Sunday, 4 November 2012

I am young and I'm a Mum.


James and I on my 23rd birthday, 37 weeks pregnant.



Sometimes I feel like people look down at me, at us, because we had Oliver at societies idea of a young age.

I used to care. I used to care so much that I would cover my tattoos, take out my piercings and name drop Oliver’s, “father, my partner”, just so everyone would think I was good enough. 

Oliver always thought I was good enough.

I’m not going to pretend that sometimes I don’t wish for a night out, but when I have one I realise I’d rather be home. I’d much prefer a sleep in these days honestly. That’s what I miss most about pre-Mummy life.
Sometimes I wish I’d travelled more. I did a few months in Europe a few years ago; I’d love to do more. I will so more. Just not yet.
Sometimes I wish we’d had more money in the bank. The reality is we probably just would have had more things.

I thought I’d go back to work when Oliver was one. He is 14 months. I do a few nights of After School Care here and there. But I’m not ready to leave Oliver. I thought I was, but then I realised he only gets one childhood; I have my entire future to start a career. I don’t want to miss it.

A girl put up on Facebook the other day a status along the lines of ,“Thank god I’m 22 and not a Mum, here’s to enjoying my youth. “ I was a bit offended, but then I realised that I am enjoying my youth. I don’t need to ‘remind’ my friends on Facebook at how good my life is, because I know how good it is. I always wanted to be a Mum before 25. I always wanted to marry a tall dark and handsome man. I always wanted a dog. I always wanted to write.

After I complete my journalism degree at the end of THIS week, I can tick the final thing off the list. Okay, I’m not getting paid for it just yet but I am well on the way to achieving everything I wanted.

Some might say I’m living the dream.

Not your dream; my dream. And it’s wonderful. Not always easy, but wonderful.

I’ve been trying to put this into words for days, I didn’t want to come across as trying to justify that James and I are a responsible 24 year old couple. I just wanted to get a few things off my chest. Like how much Oliver was wanted, oh he was so wanted. The tears I shed over negative pregnancy tests the 12 months before we saw those beautiful double lines.

I don’t care if babies are planned or not. I think situations are what you make them and I know a lot of people who have made a surprise the best thing in their worlds.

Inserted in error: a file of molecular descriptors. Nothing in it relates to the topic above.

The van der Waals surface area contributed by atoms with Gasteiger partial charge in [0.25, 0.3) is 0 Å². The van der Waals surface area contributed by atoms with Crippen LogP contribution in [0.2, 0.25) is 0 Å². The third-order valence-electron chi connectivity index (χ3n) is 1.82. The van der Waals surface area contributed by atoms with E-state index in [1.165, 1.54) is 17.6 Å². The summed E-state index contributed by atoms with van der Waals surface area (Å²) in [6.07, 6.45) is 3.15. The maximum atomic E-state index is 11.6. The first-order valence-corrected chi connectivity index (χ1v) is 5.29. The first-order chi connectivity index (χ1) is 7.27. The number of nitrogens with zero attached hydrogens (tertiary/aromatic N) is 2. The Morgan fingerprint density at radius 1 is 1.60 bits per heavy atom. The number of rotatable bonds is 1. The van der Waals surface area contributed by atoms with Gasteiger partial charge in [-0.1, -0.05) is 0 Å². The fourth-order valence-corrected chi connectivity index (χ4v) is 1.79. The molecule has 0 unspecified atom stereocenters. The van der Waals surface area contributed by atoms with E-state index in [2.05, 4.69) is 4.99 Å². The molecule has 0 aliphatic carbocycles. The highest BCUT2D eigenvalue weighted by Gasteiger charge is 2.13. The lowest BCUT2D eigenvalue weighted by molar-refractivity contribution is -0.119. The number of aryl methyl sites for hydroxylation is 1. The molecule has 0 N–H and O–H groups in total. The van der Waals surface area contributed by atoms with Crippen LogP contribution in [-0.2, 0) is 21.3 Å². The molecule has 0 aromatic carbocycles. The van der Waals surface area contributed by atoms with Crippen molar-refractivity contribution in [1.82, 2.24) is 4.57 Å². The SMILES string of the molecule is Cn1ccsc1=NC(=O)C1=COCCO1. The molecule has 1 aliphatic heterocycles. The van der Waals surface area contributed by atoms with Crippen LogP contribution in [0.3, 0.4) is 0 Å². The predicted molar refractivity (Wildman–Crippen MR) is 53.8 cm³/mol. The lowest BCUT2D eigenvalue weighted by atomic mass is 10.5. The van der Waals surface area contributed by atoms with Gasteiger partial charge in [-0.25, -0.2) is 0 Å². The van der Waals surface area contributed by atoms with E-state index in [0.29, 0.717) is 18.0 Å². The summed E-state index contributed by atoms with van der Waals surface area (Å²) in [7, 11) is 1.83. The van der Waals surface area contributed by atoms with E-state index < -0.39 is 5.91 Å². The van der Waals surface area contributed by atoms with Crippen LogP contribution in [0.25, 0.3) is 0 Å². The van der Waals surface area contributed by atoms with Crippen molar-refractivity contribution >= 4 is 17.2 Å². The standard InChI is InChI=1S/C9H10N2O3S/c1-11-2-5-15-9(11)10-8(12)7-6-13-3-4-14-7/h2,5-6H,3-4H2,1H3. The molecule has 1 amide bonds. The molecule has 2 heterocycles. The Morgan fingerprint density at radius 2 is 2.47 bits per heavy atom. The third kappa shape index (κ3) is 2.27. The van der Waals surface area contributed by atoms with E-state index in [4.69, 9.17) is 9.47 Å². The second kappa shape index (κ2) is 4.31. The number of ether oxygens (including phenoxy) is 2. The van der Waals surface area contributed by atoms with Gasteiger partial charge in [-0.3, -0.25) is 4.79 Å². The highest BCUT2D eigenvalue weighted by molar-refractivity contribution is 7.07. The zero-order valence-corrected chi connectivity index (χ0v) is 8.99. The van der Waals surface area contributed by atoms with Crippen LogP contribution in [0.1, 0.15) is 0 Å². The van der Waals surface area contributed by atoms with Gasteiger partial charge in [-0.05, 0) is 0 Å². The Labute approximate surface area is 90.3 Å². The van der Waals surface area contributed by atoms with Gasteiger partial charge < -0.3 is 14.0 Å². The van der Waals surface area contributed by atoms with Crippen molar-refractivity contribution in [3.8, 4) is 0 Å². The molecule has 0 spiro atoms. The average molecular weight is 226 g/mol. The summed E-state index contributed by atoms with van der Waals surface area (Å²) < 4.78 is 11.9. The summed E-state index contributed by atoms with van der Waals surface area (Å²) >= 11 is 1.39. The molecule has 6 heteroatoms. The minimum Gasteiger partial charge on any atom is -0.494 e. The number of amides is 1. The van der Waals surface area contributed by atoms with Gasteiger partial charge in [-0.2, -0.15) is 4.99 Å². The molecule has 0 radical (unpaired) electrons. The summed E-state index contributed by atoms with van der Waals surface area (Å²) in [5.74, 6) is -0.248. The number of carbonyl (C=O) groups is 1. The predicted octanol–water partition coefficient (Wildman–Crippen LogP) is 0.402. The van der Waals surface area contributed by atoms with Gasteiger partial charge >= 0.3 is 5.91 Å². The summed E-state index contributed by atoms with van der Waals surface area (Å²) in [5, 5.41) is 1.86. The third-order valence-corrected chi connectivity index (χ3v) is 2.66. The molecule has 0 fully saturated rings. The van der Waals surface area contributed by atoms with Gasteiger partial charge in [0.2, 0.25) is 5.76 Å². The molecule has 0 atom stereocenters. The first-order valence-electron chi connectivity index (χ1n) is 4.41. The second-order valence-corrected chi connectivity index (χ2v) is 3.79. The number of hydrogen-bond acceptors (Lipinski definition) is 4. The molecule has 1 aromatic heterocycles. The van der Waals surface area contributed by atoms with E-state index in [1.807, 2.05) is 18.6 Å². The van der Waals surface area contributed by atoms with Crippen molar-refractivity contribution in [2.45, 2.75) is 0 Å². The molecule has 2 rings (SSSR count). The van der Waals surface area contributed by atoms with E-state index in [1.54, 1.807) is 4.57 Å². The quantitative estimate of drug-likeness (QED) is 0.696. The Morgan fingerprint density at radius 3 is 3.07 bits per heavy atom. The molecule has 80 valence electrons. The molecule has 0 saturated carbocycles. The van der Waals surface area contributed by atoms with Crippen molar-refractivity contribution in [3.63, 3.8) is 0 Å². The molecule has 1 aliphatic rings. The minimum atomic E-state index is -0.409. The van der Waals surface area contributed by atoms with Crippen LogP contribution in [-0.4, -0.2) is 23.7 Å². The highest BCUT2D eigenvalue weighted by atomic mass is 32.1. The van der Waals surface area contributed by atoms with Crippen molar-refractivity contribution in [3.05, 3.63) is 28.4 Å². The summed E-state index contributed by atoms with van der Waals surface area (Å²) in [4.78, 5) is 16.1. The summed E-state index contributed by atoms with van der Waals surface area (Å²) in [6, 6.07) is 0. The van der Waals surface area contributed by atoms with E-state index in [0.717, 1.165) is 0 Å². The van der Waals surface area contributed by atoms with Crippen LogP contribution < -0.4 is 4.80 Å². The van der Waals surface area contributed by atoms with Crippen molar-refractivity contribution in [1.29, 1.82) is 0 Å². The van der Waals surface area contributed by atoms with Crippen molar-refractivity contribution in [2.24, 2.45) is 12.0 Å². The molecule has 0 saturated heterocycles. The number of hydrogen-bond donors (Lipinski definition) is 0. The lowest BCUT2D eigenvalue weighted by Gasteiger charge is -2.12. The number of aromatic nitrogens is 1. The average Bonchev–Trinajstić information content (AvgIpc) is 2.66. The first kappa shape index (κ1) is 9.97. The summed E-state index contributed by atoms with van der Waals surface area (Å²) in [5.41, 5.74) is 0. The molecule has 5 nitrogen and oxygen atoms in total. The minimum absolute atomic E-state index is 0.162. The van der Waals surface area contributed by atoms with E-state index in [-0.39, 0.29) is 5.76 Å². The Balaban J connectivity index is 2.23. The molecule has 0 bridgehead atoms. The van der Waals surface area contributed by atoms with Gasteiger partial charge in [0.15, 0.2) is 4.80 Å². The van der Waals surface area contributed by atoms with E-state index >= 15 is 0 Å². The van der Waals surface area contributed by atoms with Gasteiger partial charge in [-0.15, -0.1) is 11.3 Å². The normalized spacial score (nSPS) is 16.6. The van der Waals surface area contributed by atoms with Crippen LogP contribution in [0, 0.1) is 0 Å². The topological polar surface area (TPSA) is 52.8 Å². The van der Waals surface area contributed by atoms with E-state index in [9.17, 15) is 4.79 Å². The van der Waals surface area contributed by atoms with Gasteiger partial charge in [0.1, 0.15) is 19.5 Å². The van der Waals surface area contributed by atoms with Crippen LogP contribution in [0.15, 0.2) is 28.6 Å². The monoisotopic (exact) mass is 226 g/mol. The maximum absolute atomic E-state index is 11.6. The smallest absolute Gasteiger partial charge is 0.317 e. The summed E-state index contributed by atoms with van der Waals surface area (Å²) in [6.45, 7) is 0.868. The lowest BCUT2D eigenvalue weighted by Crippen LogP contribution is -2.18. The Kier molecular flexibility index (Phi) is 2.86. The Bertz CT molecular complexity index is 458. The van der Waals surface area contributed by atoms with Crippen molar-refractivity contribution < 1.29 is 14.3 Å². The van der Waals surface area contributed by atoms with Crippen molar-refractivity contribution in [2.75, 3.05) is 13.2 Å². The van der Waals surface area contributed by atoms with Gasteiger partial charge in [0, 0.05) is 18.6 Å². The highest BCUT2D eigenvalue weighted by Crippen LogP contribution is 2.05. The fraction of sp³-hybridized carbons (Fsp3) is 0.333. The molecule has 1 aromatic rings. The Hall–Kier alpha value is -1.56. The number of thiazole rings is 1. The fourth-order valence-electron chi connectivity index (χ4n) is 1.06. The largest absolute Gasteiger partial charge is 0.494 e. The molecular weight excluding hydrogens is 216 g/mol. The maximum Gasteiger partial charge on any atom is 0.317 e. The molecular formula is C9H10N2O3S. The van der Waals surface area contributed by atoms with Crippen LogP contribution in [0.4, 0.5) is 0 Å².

Oliver surprised us because he took so long to come. But he was no accident.

I wanted to write about starting my career later in life and having a family first and why it works for us. Honestly, I don’t know if it will. It might not. I am a smart girl and James is a smart guy. We will always be able to put a roof over our baby’s heads and a meal on the table. I will always write. But the two might be unrelated.

I thought about single Mums, and how hard it is for them. But then I thought being a parent is hard. But it’s also the easiest thing you’ll ever do. You might think there is no possible way you can get out of bed, but then you’ll hear them cry and without a second thought there you are.
You might think you can’t deal with another tantrum, but they have one and you deal with it there and then- no thought of the past or future.  Just the present, and how you can make the present better.
Single parents are super heroes, but all of us parents are somebodies super hero.

The biggest issue I think we face as younger parents is finances. But money can’t buy you love. It can’t. I learnt this in my teen years. Money is nice, it's good to be comfortable but sacrificing too much of yourself to have the "best" in life is not worth it, not to me anyway.

Strangers have asked me if Oliver was planned. I used to give them an explanation; the whole back story. I haven’t been asked in ages. I wonder if it’s the rings on my finger or the confidence in my stride. I wish I could just say something witty like, “oh this one was, but his three older siblings weren’t.” I never could, I care too much.

I’ve had hundreds of strangers offer me advice. I thought it was my age. I’ve learnt its got nothing to do with my taught skin and buttocks (disclaimer: I have neither) but it happens to everyone. Mothers with older kids love to give unsolicited advice. Mother’s with young kids hate to hear it.

I was going to title this post I am not a young Mum, and it was going to be full of justifications I used to make to allow others to view us as responsible adults, purely because I’m sick of the stigma that goes with it. I know more older parents that go out regularly than younger, it doesn’t matter- it doesn’t reflect them as parents, it's just odd that society thinks young parents party all the time and leave their bubs with the grandparents. Thanks Teen Mom for that one.